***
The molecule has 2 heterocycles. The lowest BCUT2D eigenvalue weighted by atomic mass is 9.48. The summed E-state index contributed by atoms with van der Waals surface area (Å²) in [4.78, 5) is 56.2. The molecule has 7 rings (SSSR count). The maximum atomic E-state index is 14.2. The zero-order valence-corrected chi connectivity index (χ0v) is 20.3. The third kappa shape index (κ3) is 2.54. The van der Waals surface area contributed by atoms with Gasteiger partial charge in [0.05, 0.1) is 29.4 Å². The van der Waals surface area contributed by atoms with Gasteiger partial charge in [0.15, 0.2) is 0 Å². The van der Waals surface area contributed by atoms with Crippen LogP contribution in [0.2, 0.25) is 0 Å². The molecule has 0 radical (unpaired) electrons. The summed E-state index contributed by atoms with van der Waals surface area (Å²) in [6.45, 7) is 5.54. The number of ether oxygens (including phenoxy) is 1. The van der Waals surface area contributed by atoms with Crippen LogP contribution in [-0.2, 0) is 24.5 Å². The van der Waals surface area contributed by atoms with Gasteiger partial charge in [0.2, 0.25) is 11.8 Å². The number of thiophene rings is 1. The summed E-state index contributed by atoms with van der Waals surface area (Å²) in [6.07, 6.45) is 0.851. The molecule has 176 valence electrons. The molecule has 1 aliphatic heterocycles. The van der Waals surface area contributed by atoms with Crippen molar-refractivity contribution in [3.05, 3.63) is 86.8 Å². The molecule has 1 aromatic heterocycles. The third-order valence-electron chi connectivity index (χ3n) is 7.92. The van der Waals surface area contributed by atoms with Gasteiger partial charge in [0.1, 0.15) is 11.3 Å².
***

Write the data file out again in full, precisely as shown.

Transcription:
The molecule has 2 heterocycles. The lowest BCUT2D eigenvalue weighted by atomic mass is 9.48. The summed E-state index contributed by atoms with van der Waals surface area (Å²) in [4.78, 5) is 56.2. The molecule has 7 rings (SSSR count). The maximum atomic E-state index is 14.2. The zero-order valence-corrected chi connectivity index (χ0v) is 20.3. The third kappa shape index (κ3) is 2.54. The van der Waals surface area contributed by atoms with Gasteiger partial charge in [0.05, 0.1) is 29.4 Å². The van der Waals surface area contributed by atoms with Gasteiger partial charge in [0.15, 0.2) is 0 Å². The van der Waals surface area contributed by atoms with Crippen LogP contribution in [0.2, 0.25) is 0 Å². The molecule has 0 radical (unpaired) electrons. The summed E-state index contributed by atoms with van der Waals surface area (Å²) in [6.45, 7) is 5.54. The number of ether oxygens (including phenoxy) is 1. The van der Waals surface area contributed by atoms with Crippen LogP contribution in [-0.2, 0) is 24.5 Å². The van der Waals surface area contributed by atoms with Gasteiger partial charge in [0.2, 0.25) is 11.8 Å². The number of thiophene rings is 1. The summed E-state index contributed by atoms with van der Waals surface area (Å²) in [6.07, 6.45) is 0.851. The molecule has 176 valence electrons. The molecule has 1 aliphatic heterocycles. The van der Waals surface area contributed by atoms with Crippen molar-refractivity contribution in [3.05, 3.63) is 86.8 Å². The molecule has 1 aromatic heterocycles. The third-order valence-electron chi connectivity index (χ3n) is 7.92. The van der Waals surface area contributed by atoms with Gasteiger partial charge in [0.1, 0.15) is 11.3 Å².